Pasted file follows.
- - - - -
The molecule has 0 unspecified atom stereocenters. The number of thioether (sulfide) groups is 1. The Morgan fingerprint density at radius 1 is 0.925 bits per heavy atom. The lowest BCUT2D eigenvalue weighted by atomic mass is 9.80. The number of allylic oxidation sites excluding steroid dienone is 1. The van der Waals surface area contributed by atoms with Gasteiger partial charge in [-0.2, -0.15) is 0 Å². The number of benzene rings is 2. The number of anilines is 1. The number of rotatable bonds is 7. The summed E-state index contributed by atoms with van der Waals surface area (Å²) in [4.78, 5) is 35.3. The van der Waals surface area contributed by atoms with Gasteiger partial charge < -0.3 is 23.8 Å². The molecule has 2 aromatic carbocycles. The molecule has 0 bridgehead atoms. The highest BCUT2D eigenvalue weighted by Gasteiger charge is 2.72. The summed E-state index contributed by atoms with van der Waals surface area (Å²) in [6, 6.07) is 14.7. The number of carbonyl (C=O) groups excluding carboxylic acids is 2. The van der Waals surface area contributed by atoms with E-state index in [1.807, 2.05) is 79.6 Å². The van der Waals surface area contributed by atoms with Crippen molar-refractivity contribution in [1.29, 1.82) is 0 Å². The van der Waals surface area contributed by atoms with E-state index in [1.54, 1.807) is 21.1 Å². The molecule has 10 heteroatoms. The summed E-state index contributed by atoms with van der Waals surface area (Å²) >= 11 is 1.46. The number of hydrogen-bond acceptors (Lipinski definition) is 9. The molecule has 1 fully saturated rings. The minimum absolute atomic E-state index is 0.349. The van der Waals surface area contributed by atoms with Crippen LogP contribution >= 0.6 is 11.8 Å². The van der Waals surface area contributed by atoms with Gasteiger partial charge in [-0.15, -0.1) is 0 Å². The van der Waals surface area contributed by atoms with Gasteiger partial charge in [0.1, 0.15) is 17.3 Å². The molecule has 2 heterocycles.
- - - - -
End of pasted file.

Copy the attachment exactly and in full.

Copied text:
The molecule has 0 unspecified atom stereocenters. The number of thioether (sulfide) groups is 1. The Morgan fingerprint density at radius 1 is 0.925 bits per heavy atom. The lowest BCUT2D eigenvalue weighted by atomic mass is 9.80. The number of allylic oxidation sites excluding steroid dienone is 1. The van der Waals surface area contributed by atoms with Gasteiger partial charge in [-0.2, -0.15) is 0 Å². The number of benzene rings is 2. The number of anilines is 1. The number of rotatable bonds is 7. The summed E-state index contributed by atoms with van der Waals surface area (Å²) in [4.78, 5) is 35.3. The van der Waals surface area contributed by atoms with Gasteiger partial charge < -0.3 is 23.8 Å². The molecule has 2 aromatic carbocycles. The molecule has 0 bridgehead atoms. The highest BCUT2D eigenvalue weighted by Gasteiger charge is 2.72. The summed E-state index contributed by atoms with van der Waals surface area (Å²) in [6, 6.07) is 14.7. The number of carbonyl (C=O) groups excluding carboxylic acids is 2. The van der Waals surface area contributed by atoms with E-state index in [1.807, 2.05) is 79.6 Å². The van der Waals surface area contributed by atoms with Crippen molar-refractivity contribution in [1.29, 1.82) is 0 Å². The van der Waals surface area contributed by atoms with E-state index in [1.54, 1.807) is 21.1 Å². The molecule has 10 heteroatoms. The summed E-state index contributed by atoms with van der Waals surface area (Å²) >= 11 is 1.46. The number of hydrogen-bond acceptors (Lipinski definition) is 9. The molecule has 1 fully saturated rings. The minimum absolute atomic E-state index is 0.349. The van der Waals surface area contributed by atoms with Crippen LogP contribution >= 0.6 is 11.8 Å². The van der Waals surface area contributed by atoms with Gasteiger partial charge in [-0.15, -0.1) is 0 Å². The van der Waals surface area contributed by atoms with Gasteiger partial charge in [0.1, 0.15) is 17.3 Å². The molecule has 2 heterocycles.